WikiLeaks Document Release http://wikileaks.org/wiki/CRS-RS20630 February 2, 2009 Congressional Research Service Report RS20630 Disposition of Surplus Federal Property Clay H. Wellborn, Government and Finance Division July 16, 2008Abstract. This report provides an overview of the current policy and procedure for conveying surplus realproperty by GSA to public agencies or to private individuals; and it discusses bills that would alter currentarrangements so as to reduce federal inventories of excess, costly-tomaintain property. Introduced on July 16,2007, S. 1667 would require the creation of a ﬁve-year pilot project for the expeditious disposal of unneededfederal real property. On April 7, 2008, S. 1667, as amended, was reported favorably out of committee andplaced on the Senate Legislative Calendar under General Orders. Introduced on April 14, 2008, H.R. 5787would, among other things, allow federal agencies to retain the net proceeds from the sale of surplus propertyand authorize GSA to assist agencies in preparing properties to be reported excess. On May 22, 2008, the Houseagreed to H.R. 5787, as amended in committee, and sent the bill to the Senate.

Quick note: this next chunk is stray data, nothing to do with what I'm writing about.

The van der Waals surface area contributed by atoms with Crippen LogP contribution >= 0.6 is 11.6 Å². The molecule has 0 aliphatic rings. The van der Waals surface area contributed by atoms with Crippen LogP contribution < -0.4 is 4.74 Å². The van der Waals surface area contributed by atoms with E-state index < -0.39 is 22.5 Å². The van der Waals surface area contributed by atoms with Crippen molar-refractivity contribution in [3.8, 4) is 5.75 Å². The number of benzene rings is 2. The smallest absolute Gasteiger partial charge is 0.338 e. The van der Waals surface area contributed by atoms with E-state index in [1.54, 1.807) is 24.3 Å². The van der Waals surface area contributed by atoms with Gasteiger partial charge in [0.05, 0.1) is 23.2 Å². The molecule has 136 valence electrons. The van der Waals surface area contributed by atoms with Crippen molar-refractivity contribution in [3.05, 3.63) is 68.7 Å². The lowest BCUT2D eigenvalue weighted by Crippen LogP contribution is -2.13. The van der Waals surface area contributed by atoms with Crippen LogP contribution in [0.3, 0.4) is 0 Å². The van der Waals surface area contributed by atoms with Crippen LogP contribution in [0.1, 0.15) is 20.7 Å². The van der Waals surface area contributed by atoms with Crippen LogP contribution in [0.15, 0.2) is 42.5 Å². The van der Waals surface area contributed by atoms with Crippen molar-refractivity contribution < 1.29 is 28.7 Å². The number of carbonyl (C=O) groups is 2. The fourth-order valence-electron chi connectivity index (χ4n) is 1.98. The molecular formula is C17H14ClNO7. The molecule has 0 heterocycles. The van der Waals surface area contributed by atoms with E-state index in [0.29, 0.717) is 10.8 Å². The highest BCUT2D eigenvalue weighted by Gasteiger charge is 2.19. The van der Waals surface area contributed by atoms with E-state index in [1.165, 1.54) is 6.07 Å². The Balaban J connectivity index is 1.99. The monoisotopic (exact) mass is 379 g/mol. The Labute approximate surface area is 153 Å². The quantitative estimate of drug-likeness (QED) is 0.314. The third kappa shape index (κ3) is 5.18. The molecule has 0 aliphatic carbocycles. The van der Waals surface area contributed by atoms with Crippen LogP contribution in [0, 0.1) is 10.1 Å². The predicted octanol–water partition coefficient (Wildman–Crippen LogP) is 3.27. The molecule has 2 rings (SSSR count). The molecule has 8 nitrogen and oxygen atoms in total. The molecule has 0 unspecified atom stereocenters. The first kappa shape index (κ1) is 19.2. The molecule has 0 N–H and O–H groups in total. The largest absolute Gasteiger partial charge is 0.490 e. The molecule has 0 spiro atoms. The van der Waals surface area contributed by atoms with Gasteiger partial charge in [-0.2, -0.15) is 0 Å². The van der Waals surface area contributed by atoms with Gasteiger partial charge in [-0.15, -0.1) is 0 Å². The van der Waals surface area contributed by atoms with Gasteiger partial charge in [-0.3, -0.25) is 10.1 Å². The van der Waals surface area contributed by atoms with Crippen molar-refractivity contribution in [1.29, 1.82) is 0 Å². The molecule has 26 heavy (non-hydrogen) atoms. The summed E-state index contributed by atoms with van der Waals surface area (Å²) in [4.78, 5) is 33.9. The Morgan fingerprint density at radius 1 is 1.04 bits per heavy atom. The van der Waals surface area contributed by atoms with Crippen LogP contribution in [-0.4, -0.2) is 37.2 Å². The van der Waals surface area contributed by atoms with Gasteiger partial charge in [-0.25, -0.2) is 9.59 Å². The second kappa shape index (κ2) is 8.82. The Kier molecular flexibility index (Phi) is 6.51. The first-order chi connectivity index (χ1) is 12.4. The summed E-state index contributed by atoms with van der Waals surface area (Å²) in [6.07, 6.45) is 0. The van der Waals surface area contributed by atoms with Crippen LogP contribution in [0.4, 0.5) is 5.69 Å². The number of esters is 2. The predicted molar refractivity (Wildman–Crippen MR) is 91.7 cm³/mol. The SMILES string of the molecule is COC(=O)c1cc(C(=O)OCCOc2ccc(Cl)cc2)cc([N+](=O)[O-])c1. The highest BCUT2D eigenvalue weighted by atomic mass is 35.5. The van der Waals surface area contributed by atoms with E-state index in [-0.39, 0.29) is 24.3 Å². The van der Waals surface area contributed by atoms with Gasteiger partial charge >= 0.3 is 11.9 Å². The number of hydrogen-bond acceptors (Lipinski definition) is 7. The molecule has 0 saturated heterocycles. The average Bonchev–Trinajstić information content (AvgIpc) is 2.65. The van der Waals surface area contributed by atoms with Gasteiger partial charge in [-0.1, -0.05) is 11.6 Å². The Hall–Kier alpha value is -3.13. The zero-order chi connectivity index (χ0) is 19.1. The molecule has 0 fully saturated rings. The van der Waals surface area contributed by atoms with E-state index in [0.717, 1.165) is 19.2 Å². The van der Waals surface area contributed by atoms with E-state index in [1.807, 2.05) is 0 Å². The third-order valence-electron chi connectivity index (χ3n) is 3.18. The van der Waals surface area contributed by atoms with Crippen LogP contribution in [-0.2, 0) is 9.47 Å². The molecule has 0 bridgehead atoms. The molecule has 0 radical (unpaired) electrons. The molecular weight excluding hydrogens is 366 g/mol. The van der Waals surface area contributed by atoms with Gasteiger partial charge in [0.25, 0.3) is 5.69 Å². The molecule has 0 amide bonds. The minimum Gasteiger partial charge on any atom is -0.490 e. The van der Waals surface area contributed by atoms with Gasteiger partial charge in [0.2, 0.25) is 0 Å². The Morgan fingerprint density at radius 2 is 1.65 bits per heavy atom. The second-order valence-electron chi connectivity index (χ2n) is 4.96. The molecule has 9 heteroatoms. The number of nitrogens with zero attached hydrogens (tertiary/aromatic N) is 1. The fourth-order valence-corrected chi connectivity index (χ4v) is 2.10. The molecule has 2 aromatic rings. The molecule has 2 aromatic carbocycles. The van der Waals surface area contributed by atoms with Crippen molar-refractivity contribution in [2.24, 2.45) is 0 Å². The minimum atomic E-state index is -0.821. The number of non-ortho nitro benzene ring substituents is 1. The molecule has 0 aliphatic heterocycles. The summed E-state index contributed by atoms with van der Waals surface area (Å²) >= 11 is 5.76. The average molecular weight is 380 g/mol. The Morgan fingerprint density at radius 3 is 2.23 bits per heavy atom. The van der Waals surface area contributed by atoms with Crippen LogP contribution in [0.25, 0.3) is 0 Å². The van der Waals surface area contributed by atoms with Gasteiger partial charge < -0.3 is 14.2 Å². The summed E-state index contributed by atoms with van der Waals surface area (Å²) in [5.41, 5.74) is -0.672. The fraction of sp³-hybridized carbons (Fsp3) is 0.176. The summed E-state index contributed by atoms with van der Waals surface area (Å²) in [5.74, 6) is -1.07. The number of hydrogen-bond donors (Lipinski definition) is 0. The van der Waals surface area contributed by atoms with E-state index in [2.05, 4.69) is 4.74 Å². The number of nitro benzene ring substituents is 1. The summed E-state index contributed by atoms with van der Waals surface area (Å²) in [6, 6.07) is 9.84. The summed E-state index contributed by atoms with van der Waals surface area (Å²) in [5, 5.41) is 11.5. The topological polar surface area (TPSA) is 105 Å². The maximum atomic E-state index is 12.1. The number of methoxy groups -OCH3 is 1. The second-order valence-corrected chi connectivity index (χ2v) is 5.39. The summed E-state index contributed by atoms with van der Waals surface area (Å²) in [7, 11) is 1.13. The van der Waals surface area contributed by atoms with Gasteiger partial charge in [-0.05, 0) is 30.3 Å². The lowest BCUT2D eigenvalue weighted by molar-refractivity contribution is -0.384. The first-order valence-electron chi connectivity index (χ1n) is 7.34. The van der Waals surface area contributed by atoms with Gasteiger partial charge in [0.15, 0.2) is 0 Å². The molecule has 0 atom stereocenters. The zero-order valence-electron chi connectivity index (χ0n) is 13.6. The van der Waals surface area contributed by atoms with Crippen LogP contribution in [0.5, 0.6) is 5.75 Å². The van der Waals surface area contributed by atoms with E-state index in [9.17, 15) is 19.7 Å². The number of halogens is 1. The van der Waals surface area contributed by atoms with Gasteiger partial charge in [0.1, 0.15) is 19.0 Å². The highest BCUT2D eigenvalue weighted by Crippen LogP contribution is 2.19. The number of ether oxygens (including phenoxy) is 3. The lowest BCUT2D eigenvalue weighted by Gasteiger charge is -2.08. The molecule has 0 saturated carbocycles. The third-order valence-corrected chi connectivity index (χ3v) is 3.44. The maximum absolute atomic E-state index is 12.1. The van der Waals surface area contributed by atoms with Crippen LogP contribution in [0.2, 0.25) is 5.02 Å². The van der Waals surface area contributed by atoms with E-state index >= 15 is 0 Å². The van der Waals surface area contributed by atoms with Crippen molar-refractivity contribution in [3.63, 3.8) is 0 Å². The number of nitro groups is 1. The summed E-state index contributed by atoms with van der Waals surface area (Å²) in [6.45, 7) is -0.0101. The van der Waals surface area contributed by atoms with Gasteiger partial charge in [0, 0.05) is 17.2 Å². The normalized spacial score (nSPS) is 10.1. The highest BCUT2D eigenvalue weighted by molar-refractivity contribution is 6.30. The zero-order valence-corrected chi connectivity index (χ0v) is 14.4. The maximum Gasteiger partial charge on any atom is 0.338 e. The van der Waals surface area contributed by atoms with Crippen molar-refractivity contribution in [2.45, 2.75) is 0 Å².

Order Code RS20630 Updated July 16, 2008 Disposition of Surplus Federal Property Clay H. Wellborn Specialist in American National Government Government and Finance Division Summary The General Services Administration’s (GSA’s) Office of Property Disposal administers the conveyance of surplus real property that the federal government nohttp://wikileaks.org/wiki/CRS-RS20630 longer needs. Through GSA’s public benefits conveyance program, these properties are made available to eligible entities in the public and private sectors. This report provides a brief overview of the current policy and procedure for conveying surplus real property by GSA to public agencies or to private individuals; and it discusses bills that would alter current arrangements so as to reduce federal inventories of excess, costly-to- maintain property. Introduced on July 16, 2007, S. 1667 would require the creation of a five-year pilot project for the expeditious disposal of unneeded federal real property. On April 7, 2008, S. 1667, as amended, was reported favorably out of committee and placed on the Senate Legislative Calendar under General Orders. Introduced on April 14, 2008, H.R. 5787 would, among other things, allow federal agencies to retain the net proceeds from the sale of surplus property and authorize GSA to assist agencies in preparing properties to be reported excess. On May 22, 2008, the House agreed to H.R. 5787, as amended in committee, and sent the bill to the Senate. This report will be updated as legislative action warrants. Background1 The General Services Administration, through its Public Buildings Service (PBS), is the primary federal real property and asset management agency, with a portfolio consisting of 8,847 buildings and structures with an estimated replacement value of $68.8 billion in FY2006.2 In addition to GSA, 27 other federal agencies have independent landholding authorities that enable them to acquire or construct specific types of buildings 1 This report was originally written by Stephanie Smith, Analyst in American National Government, who recently retired from CRS. 2 U.S. General Services Administration, The Federal Real Property Council, FY2006 Federal Real Property Report: An Overview of the U.S. Federal Government’s Real Property Assets, July 2007, p. 6.